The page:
Utah inmate chooses death by firing squad

A Utah inmate facing the death penalty for a violent 1985 escape attempt is scheduled to die on June 18 by firing squad, an execution method that has been phased out in nearly every state, including Utah.

Ronnie Lee Gardner elected Friday to face a firing squad under a provision of state law that exempts five death row inmates who signaled their preference to die by firing squad before Utah all but banned the old, frontier-style practice in 2004.

"I would like the firing squad, please," Gardner, 49, told District Judge Robin Reese during Friday's hearing in Salt Lake City.

The case has renewed calls among death penalty opponents in Utah for an end to executions by all methods, and particularly those by firing squad.

"Even Utah has decided that it's so barbaric that it actually is no longer an option for people sentenced to death today," said Ralph Dellapiana, death penalty project director for High Road for Human Rights, one of a coalition of death penalty opponents in Utah.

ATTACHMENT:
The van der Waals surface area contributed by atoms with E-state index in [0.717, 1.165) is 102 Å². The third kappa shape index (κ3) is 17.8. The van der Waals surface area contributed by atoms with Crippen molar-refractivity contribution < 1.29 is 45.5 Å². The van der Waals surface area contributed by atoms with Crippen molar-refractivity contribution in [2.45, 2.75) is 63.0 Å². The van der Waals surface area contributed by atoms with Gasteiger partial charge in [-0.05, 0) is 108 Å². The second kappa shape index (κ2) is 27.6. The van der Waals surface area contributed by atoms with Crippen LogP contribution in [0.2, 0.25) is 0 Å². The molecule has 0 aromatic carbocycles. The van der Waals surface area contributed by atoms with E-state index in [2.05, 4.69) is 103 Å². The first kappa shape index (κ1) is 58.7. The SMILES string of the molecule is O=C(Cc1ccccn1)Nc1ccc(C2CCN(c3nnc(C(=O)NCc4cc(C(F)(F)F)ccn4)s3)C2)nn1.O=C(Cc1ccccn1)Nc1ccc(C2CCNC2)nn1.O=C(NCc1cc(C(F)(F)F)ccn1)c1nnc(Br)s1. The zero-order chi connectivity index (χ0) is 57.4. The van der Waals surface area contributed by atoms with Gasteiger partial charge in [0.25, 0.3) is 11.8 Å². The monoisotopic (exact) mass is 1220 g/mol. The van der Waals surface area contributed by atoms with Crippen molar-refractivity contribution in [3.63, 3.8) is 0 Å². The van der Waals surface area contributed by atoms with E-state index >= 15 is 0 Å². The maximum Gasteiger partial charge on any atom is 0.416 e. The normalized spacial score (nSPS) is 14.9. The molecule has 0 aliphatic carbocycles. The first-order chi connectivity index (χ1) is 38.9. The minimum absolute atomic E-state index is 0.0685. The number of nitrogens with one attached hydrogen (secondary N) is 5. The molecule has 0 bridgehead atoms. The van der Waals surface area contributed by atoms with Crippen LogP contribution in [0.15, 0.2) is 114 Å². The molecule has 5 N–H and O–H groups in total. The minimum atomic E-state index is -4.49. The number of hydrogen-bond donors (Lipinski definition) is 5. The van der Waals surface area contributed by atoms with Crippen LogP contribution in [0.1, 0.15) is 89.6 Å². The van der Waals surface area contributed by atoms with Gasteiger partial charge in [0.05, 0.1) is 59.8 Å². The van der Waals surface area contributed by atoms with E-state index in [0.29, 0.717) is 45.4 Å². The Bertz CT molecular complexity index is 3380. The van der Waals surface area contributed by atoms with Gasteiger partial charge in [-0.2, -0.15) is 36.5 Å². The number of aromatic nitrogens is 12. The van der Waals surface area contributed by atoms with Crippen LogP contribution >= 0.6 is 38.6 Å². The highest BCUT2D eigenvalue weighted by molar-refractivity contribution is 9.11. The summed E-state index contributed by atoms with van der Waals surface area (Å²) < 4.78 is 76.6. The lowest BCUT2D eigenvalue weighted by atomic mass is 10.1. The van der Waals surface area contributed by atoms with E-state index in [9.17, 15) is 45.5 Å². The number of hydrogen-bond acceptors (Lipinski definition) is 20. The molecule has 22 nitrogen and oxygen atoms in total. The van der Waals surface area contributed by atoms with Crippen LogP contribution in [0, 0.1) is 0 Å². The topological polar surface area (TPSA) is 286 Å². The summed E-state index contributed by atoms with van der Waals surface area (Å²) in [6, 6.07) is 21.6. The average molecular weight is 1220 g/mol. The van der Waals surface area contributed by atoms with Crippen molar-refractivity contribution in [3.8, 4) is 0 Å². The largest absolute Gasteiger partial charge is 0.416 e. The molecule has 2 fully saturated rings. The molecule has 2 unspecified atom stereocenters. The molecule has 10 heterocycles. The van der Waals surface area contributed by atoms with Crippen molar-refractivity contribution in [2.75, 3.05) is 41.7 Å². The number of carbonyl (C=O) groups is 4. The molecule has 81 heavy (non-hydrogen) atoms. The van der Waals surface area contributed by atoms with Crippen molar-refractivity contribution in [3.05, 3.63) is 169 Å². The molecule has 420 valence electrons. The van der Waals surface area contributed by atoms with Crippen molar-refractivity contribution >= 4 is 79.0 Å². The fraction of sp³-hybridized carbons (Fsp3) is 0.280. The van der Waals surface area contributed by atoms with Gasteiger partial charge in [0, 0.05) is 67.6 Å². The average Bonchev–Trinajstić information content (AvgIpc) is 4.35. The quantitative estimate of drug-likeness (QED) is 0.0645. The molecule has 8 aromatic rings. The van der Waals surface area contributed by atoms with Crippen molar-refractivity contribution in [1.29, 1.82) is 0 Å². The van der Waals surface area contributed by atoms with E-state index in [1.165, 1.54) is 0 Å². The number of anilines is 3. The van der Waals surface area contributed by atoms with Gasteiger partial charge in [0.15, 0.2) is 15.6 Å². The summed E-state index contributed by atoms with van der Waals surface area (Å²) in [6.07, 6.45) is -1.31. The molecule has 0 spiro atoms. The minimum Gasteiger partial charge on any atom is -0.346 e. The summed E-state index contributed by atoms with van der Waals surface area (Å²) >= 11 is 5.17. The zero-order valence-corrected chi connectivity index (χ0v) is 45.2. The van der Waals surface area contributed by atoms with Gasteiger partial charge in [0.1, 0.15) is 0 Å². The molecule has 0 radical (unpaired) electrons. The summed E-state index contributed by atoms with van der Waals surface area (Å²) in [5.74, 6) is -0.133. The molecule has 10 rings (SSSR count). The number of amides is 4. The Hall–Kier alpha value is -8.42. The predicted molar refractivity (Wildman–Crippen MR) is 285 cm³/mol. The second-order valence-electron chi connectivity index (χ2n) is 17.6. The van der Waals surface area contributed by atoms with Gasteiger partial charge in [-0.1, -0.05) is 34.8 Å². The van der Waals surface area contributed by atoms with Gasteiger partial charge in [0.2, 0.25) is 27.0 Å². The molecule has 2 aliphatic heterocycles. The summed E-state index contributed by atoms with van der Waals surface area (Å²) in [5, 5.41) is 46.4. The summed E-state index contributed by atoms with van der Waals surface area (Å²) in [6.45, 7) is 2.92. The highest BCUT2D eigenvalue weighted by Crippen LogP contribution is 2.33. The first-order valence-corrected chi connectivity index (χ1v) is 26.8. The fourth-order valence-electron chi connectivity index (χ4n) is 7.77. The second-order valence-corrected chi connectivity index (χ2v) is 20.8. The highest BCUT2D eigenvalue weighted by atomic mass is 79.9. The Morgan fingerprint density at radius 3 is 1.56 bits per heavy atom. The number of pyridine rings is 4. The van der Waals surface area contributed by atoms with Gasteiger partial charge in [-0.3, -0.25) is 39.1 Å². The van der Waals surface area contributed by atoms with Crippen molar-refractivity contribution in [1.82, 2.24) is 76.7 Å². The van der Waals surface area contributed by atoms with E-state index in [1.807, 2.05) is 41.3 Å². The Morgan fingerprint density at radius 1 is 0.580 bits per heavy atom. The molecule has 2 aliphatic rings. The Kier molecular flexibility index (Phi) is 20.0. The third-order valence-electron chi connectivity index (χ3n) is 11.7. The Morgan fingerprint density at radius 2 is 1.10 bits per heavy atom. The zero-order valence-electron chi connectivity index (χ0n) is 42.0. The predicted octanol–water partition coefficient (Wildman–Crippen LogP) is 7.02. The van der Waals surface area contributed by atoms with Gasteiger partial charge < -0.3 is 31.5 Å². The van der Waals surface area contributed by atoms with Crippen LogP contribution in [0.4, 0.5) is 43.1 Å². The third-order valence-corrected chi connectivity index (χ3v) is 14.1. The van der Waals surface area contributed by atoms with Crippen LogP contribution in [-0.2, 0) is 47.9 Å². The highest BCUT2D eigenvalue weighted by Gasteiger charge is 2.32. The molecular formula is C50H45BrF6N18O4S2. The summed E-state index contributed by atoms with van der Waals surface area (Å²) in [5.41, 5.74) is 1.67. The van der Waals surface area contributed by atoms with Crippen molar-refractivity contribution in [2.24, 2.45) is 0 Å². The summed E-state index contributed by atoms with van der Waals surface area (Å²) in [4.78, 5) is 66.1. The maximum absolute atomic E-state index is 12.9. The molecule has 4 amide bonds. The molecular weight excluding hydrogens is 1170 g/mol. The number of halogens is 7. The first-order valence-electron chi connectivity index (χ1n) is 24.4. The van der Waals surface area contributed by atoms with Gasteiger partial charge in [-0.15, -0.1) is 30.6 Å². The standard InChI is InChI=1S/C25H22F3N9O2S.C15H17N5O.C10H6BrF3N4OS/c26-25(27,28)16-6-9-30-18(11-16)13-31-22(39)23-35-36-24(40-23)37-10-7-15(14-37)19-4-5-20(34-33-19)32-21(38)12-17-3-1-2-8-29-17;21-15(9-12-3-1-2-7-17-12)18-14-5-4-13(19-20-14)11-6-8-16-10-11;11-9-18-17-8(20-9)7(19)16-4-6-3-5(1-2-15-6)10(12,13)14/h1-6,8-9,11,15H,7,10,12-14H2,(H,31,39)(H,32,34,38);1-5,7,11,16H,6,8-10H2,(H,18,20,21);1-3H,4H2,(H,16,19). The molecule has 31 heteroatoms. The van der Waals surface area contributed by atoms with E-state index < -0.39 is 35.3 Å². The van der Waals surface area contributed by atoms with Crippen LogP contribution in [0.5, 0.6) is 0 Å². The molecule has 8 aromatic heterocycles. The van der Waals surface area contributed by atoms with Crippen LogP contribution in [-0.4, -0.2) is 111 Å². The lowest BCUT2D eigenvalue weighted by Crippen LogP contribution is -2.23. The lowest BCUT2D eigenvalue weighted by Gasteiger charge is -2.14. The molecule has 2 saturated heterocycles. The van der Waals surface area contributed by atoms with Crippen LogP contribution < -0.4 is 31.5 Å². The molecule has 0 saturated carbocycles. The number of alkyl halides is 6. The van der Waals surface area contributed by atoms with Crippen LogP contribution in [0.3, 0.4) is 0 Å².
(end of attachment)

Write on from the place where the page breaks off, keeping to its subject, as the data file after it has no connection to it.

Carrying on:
"It's kind of a shock to the community when there's actually going to be somebody put up against a wall and killed," he said.

Utah is the only state that still actively uses firing squads. A state law in 2004 ruled out such executions except if death by lethal injection is found to be unconstitutional. Oklahoma has a similar provision, but that state allows firing squads only if both lethal injection and electrocution are ruled unconstitutional.